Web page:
I should have known better. Last week the Melbourne Age printed a strange opinion piece by a former Catholic, Catherine Deveny, who now calls herself an atheist for Jesus. It was an odd piece indeed, outlining her reasons for atheism. I hoped someone would properly respond to it.
Thus when I looked at the Age six days later and saw an opinion piece entitled “Truth, faith can co-exist in getting of wisdom,” I thought, well maybe they are offering a counterweight to the earlier piece. Maybe here they are allowing equal time, a right of reply, to help set the record straight. Maybe the Age was feeling a bit guilty about running such a juvenile piece in the first place. But I should have known better. Although ostensibly a reply to the earlier piece, the article by Juliette Hughes was just as bad, and perhaps even worse.
The problem is, the author claims to be some kind of a Catholic. At least Deveny said she had given it all up. Which is worse, an atheist who totally misrepresents Jesus and his claims, or someone who still claims to be a Christian and also totally misrepresents the Christian faith?
Not bad for the Age however: managing to totally mangle the claims of biblical Christianity not once but twice within a week. At least the first piece by Deveny was somewhat understandable, as she acknowledged that she was bitter and angry. She lists the various “sins” of the church she is bitter about, such as a male-only priesthood. Thus she admits that her problems with God are personal as much as intellectual or theological.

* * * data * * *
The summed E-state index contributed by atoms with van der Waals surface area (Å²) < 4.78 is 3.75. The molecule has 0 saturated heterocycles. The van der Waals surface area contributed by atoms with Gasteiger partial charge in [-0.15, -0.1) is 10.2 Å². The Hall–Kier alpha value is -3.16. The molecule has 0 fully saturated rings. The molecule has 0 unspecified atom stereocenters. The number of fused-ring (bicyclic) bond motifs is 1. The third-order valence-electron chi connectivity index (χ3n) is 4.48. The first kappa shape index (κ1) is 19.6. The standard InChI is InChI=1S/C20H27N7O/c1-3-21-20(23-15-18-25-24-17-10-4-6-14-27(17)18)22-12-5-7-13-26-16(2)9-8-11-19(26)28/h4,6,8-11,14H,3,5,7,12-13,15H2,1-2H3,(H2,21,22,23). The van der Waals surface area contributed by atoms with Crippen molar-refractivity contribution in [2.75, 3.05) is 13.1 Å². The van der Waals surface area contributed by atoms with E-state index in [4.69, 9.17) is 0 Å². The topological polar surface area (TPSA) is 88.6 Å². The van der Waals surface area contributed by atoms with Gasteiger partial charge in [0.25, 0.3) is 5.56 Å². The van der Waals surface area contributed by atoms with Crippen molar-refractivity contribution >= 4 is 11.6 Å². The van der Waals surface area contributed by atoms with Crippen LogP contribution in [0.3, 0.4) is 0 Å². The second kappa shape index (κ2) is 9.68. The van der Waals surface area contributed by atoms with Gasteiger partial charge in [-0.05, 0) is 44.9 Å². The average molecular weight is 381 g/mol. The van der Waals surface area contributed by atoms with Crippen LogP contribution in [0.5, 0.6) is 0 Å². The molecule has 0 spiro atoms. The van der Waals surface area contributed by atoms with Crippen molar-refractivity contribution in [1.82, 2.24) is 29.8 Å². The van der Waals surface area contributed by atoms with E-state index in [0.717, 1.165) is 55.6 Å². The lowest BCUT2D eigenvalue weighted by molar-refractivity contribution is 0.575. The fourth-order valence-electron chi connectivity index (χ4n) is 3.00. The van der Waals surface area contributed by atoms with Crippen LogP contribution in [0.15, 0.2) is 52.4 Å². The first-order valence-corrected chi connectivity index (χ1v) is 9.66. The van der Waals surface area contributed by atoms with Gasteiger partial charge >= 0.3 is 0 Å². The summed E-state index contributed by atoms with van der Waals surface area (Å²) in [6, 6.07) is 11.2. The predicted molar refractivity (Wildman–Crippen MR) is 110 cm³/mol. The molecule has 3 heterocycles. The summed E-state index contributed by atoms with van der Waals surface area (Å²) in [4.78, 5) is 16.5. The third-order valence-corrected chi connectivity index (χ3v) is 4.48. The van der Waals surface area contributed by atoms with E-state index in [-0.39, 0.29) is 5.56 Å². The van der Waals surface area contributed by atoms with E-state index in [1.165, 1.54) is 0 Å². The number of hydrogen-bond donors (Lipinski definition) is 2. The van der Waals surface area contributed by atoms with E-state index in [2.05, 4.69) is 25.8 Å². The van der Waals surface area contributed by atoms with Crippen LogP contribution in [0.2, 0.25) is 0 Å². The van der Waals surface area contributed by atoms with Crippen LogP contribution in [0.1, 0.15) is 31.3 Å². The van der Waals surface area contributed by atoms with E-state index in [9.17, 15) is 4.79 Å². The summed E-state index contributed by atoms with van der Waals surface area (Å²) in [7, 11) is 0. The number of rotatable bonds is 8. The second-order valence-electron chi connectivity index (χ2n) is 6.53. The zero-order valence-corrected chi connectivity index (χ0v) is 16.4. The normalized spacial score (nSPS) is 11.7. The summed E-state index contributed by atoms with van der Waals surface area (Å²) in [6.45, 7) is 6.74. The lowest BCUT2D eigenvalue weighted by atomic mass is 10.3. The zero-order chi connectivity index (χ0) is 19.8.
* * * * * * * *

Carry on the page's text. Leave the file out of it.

So now she is an atheist for Jesus. She does think that Jesus “said great things.” But she cannot pick and choose those sayings of Jesus which appeal to her eclectic tastes. His words comprise a package deal. Thus the claim of Jesus that he represents who God is, is part and parcel of his revelation to us.
She also claims that “Faith is a personal and private thing.” But according to the New Testament, faith is a publically testable thing, with the claims of the resurrection of Jesus from the dead being at its very heart. The divinity of Christ cannot be separated from who Jesus really is. We either take Jesus in his entirety and on his own terms, or not. But spare us the oxymoronic “atheist for Jesus” fiction.
But even more worrying is the offering of Ms Hughes. In her article she manages to deny just about every crucial doctrine of the Christian faith. Yet she is still happy to call herself a Christian. Sorry, but it just does not work that way. And at least Deveny mentions Jesus in her article. He never once gets a mention in Hughes’ piece.